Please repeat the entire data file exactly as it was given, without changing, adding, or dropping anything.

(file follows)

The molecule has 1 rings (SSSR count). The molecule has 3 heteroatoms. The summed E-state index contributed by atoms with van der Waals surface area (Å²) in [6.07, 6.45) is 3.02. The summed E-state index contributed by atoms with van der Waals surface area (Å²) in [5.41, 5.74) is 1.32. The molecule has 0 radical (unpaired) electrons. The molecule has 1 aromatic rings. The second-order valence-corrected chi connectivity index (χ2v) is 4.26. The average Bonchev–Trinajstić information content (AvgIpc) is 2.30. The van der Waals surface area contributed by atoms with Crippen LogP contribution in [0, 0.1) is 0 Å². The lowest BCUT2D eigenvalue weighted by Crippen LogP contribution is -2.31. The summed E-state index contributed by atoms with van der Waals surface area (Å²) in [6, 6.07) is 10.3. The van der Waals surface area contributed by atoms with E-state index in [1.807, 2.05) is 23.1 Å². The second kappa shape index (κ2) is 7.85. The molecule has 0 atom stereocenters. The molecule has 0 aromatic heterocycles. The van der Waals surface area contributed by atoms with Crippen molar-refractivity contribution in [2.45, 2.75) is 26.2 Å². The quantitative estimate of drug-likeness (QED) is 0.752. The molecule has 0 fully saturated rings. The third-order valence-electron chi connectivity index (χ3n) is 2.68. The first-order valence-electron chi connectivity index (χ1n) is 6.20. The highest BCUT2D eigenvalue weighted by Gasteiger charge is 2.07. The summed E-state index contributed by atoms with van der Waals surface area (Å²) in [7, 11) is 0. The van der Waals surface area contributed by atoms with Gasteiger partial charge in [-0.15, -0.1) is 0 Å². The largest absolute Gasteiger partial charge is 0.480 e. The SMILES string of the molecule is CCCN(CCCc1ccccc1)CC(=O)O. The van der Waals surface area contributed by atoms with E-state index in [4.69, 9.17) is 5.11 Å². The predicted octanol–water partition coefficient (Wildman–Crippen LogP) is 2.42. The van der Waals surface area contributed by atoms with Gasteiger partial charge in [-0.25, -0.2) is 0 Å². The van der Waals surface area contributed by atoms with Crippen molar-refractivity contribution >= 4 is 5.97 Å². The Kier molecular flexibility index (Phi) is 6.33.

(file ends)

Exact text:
The molecule has 1 rings (SSSR count). The molecule has 3 heteroatoms. The summed E-state index contributed by atoms with van der Waals surface area (Å²) in [6.07, 6.45) is 3.02. The summed E-state index contributed by atoms with van der Waals surface area (Å²) in [5.41, 5.74) is 1.32. The molecule has 0 radical (unpaired) electrons. The molecule has 1 aromatic rings. The second-order valence-corrected chi connectivity index (χ2v) is 4.26. The average Bonchev–Trinajstić information content (AvgIpc) is 2.30. The van der Waals surface area contributed by atoms with Crippen LogP contribution in [0, 0.1) is 0 Å². The lowest BCUT2D eigenvalue weighted by Crippen LogP contribution is -2.31. The summed E-state index contributed by atoms with van der Waals surface area (Å²) in [6, 6.07) is 10.3. The van der Waals surface area contributed by atoms with E-state index in [1.807, 2.05) is 23.1 Å². The second kappa shape index (κ2) is 7.85. The molecule has 0 atom stereocenters. The molecule has 0 aromatic heterocycles. The van der Waals surface area contributed by atoms with Crippen molar-refractivity contribution in [2.45, 2.75) is 26.2 Å². The quantitative estimate of drug-likeness (QED) is 0.752. The molecule has 0 fully saturated rings. The third-order valence-electron chi connectivity index (χ3n) is 2.68. The first-order valence-electron chi connectivity index (χ1n) is 6.20. The highest BCUT2D eigenvalue weighted by Gasteiger charge is 2.07. The summed E-state index contributed by atoms with van der Waals surface area (Å²) in [7, 11) is 0. The van der Waals surface area contributed by atoms with Gasteiger partial charge in [-0.15, -0.1) is 0 Å². The largest absolute Gasteiger partial charge is 0.480 e. The SMILES string of the molecule is CCCN(CCCc1ccccc1)CC(=O)O. The van der Waals surface area contributed by atoms with E-state index in [4.69, 9.17) is 5.11 Å². The predicted octanol–water partition coefficient (Wildman–Crippen LogP) is 2.42. The van der Waals surface area contributed by atoms with Gasteiger partial charge in [-0.25, -0.2) is 0 Å². The van der Waals surface area contributed by atoms with Crippen molar-refractivity contribution >= 4 is 5.97 Å². The Kier molecular flexibility index (Phi) is 6.33.